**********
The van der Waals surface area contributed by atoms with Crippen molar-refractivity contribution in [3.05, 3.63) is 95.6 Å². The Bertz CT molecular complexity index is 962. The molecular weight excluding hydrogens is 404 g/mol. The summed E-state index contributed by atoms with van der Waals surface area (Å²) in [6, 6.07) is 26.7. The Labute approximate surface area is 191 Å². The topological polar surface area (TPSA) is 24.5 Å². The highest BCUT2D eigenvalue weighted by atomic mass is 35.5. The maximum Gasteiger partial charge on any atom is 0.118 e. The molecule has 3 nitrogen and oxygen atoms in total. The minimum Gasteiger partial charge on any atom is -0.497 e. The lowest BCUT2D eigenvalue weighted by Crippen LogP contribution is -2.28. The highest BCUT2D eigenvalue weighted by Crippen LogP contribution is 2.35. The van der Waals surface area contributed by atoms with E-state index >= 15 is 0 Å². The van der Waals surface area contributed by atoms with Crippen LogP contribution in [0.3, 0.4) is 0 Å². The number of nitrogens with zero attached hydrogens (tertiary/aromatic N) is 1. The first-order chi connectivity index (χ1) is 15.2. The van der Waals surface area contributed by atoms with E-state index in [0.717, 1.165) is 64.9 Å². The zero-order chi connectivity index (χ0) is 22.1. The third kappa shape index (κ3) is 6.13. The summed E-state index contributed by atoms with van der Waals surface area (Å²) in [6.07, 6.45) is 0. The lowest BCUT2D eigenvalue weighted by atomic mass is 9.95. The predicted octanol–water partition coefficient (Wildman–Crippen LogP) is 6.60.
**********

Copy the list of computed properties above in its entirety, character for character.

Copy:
The van der Waals surface area contributed by atoms with Crippen molar-refractivity contribution in [3.05, 3.63) is 95.6 Å². The Bertz CT molecular complexity index is 962. The molecular weight excluding hydrogens is 404 g/mol. The summed E-state index contributed by atoms with van der Waals surface area (Å²) in [6, 6.07) is 26.7. The Labute approximate surface area is 191 Å². The topological polar surface area (TPSA) is 24.5 Å². The highest BCUT2D eigenvalue weighted by atomic mass is 35.5. The maximum Gasteiger partial charge on any atom is 0.118 e. The molecule has 3 nitrogen and oxygen atoms in total. The minimum Gasteiger partial charge on any atom is -0.497 e. The lowest BCUT2D eigenvalue weighted by Crippen LogP contribution is -2.28. The highest BCUT2D eigenvalue weighted by Crippen LogP contribution is 2.35. The van der Waals surface area contributed by atoms with E-state index >= 15 is 0 Å². The van der Waals surface area contributed by atoms with Crippen LogP contribution in [0.3, 0.4) is 0 Å². The number of nitrogens with zero attached hydrogens (tertiary/aromatic N) is 1. The first-order chi connectivity index (χ1) is 15.2. The van der Waals surface area contributed by atoms with E-state index in [0.717, 1.165) is 64.9 Å². The zero-order chi connectivity index (χ0) is 22.1. The third kappa shape index (κ3) is 6.13. The summed E-state index contributed by atoms with van der Waals surface area (Å²) in [6.07, 6.45) is 0. The lowest BCUT2D eigenvalue weighted by atomic mass is 9.95. The predicted octanol–water partition coefficient (Wildman–Crippen LogP) is 6.60.